Brno success stories: From AVG to Avast - The world’s antivirus scene starts here
Practically all of us have antivirus software installed on our computers. And the largest number of users worldwide use the product being developed here in Brno.
Three years ago, the Brno based AVG company merged with Prague based Avast and now it represents one of the top world-class products, having a turnover of over USD 800 million and physical presence in 15 foreign countries.
We spoke with Jiří Bracek, Avast’s Threat Labs vice-president, about the ups and downs of doing business from Brno and the key factors to their success. His is the second in a series of interviews with the personalities behind notable Brno companies that operate internationally (read the interview with Kentico here).
This story mentions several names, all of them referring to the same company (or almost the same). Let us walk you through it. It all started in 1991 in Brno, two years after the Velvet Revolution, when Jan Gritzbach founded the Grisoft software company feeding the local hungry market with personal computers. In 1997, it sold the first AVG product licenses abroad – in the UK, then in Germany and in the US, their main market, where the product eventually became available as freeware. Back then, this was quite novel and innovative.
Antivirus protection became the main business focus and in 2001, the internationally successful company had received the first external investment from Benson Oak. It sold its shares to two big venture capital funds four years later. In 2008, Grisoft was renamed AVG in order to promote a single brand and in 2012, the company secured its listing on the New York Stock Exchange.
Surprising, at least for some, might be the fact that AVG was competing globally with another Czech antivirus company – Avast. There had been talks of acquisition for a long time but it was unsure which way it would go. Finally, in 2016, Avast acquired AVG for USD 1.3 billion. Now, Avast is the world leader in security software with some 440 million users. The total number of employees is 1700, with 400 of them based in Brno.
The company continues to offer the same complex security package under two original brands (antivirus protection, antispam, phishing and passwords protection, firewall, etc.) with the best integrated functions based on the combined know-how of two companies. Their business is based on the premium model – basic functions are free and about 10 % of paying customers get extra functions.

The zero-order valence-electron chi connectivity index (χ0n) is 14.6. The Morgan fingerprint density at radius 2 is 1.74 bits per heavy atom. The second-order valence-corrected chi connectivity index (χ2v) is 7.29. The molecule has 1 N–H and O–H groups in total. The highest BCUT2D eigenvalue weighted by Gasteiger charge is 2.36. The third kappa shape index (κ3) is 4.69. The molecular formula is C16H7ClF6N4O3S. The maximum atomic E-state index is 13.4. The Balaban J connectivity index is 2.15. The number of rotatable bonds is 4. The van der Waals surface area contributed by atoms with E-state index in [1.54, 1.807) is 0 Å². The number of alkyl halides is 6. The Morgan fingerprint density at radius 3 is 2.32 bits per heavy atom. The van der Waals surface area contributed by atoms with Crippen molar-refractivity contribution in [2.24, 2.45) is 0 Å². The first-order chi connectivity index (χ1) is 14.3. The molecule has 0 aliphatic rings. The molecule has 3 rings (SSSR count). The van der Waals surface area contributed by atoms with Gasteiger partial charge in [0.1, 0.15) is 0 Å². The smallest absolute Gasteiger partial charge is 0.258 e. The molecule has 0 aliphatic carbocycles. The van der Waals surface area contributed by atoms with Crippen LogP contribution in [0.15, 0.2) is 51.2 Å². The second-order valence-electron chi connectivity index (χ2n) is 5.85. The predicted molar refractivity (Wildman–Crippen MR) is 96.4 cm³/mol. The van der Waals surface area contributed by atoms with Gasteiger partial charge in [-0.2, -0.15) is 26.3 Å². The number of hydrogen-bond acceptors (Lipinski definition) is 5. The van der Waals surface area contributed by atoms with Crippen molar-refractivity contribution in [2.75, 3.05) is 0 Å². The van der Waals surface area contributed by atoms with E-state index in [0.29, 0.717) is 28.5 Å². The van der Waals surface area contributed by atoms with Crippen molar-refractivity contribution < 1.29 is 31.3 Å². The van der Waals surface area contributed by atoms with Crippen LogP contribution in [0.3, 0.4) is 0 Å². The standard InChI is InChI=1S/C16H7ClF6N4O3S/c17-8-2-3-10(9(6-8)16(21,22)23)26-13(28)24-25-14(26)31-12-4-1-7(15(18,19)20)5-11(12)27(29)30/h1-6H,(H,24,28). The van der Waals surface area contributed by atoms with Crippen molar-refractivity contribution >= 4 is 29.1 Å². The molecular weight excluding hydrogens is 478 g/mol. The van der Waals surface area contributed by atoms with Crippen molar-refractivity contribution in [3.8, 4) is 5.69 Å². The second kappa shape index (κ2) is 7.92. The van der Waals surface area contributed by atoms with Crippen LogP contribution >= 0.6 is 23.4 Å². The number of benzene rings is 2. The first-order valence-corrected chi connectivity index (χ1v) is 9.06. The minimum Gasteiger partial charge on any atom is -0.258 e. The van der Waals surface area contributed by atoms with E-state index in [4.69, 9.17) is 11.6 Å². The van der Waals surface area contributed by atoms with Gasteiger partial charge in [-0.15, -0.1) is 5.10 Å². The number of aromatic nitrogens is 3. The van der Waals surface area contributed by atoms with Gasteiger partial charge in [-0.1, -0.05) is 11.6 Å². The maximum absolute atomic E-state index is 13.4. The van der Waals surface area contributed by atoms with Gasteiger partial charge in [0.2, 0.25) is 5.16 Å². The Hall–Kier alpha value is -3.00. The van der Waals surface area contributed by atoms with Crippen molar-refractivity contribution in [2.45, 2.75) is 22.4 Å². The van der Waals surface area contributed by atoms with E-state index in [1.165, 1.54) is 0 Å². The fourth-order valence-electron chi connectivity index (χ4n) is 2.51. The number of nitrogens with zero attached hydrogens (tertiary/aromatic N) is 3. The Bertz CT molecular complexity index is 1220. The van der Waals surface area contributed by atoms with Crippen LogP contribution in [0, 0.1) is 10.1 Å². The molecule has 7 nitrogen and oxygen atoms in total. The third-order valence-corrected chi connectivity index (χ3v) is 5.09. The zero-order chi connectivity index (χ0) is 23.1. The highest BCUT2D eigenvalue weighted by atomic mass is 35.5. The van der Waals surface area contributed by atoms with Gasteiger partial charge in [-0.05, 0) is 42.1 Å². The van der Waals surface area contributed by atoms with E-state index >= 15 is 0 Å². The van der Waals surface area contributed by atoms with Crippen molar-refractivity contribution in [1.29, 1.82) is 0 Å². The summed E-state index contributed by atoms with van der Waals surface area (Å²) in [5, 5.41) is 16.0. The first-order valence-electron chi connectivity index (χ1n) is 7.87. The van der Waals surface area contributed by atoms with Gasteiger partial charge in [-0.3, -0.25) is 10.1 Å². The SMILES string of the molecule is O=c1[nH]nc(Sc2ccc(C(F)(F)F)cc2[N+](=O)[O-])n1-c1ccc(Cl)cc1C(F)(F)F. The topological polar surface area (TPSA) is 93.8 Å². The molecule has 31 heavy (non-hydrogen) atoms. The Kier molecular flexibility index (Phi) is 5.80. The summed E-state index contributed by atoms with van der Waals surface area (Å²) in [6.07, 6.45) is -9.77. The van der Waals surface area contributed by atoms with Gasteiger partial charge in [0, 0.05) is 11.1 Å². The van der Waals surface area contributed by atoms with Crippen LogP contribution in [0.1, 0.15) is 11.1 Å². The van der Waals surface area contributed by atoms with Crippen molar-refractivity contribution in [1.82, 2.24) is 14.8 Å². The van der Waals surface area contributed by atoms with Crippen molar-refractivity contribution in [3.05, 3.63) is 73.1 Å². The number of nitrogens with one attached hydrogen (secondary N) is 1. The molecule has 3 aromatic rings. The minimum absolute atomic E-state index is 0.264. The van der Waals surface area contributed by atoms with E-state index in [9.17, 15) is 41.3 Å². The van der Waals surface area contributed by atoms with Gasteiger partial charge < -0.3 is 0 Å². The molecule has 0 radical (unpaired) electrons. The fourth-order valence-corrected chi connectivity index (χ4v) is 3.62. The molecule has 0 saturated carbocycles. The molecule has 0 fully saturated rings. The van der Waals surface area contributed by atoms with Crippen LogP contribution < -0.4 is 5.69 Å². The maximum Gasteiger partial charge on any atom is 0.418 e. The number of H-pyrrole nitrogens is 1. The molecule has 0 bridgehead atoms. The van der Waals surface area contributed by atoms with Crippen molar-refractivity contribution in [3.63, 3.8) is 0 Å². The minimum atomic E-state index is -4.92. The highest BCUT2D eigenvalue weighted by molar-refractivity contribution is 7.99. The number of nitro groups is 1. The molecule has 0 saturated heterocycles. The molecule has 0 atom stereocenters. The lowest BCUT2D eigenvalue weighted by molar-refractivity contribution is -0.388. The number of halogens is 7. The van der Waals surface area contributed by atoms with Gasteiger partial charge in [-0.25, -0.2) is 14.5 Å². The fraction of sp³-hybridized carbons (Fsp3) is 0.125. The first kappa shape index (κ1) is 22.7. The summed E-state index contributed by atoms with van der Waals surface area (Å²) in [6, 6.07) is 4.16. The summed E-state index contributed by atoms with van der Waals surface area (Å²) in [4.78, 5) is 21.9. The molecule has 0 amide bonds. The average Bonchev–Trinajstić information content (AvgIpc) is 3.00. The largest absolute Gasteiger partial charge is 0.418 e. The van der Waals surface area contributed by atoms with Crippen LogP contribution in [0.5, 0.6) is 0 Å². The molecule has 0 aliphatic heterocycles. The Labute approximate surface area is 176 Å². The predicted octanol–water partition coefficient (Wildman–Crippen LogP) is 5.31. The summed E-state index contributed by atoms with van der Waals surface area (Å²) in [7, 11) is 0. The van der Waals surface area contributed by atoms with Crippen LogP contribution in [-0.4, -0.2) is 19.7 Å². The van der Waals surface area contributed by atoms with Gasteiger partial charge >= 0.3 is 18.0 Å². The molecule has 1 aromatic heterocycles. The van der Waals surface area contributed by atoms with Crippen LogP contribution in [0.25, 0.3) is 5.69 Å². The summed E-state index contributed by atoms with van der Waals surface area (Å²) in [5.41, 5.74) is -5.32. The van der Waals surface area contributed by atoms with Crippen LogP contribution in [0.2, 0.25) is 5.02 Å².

Avast has now branches in 15 foreign countries, including, for example, the US, Canada, Brazil, France, Russia, Germany and Japan. In total, the software has been localised into 22 languages. One of the top worldwide competitors – next to Symantec, Microsoft, McAfee, Avira or Kaspersky Lab, is the Slovak ESET, with more focus on enterprise clients and its headquarters in Bratislava (150 km from Brno). Believe it or not – they have another world-class antivirus development team in Brno.
Brno is mainly the development centre. Cooperation with local universities, mostly Brno University of Technology, is becoming more and more important. The company hires some ten graduates every year. It recruits students too, during their bachelor or master programmes.
Where are Avast innovations headed to now?
“Even though the protection of cell phones and tablets remains an important part of our revenue, the growth expectation is limited,” Jiří says. ”But the company bets on the internet of things – protecting cameras, TVs, speakers and other devices interconnected via the internet. That could create a new business segment – remote maintenance via a router with their own hardware equipment. Machine learning and other forms of artificial intelligence is another area where innovation can help preventing unknown cybersecurity threats.”
Avast’s foreign crew in their Brno office is quite small right now, but English is spoken at some meetings and nationality’s ceasing to be relevant. They often cooperate with development teams in the UK, Germany, Serbia and Slovak Žilina. Both Avast and AVG had foreign top managers in the past, though since July, the new CEO is Czech – one of the very few Czechs worldwide who became top managers in a company of this size and this global reach.
Avast is an example of a global leader advertising Brno as a promising technology centre to the world. Although the low salary advantage compared to Prague is slowly fading, there are still several ecosystem incentives putting Brno ahead for many employers.
Jiří Bracek joined Avast in 2016 through the acquisition of AVG Technologies as an Engineering Director, and is now Avast’s VP of Threat Labs, a team of more than 120 security experts dedicated to stopping malware attacks. Jiří holds a Masters degree in Informatics from the Masaryk University in Brno and has 17 years of experience in computer security and software development. He spends his free time with his wife and their son and daughter.
Avast in numbers
|Turnover (in mil CZK)||18,306||16,607||18,242|
|EBITDA (in mil CZK)||9,051||9,602||10,065|
|Employees in Brno||428||306||400|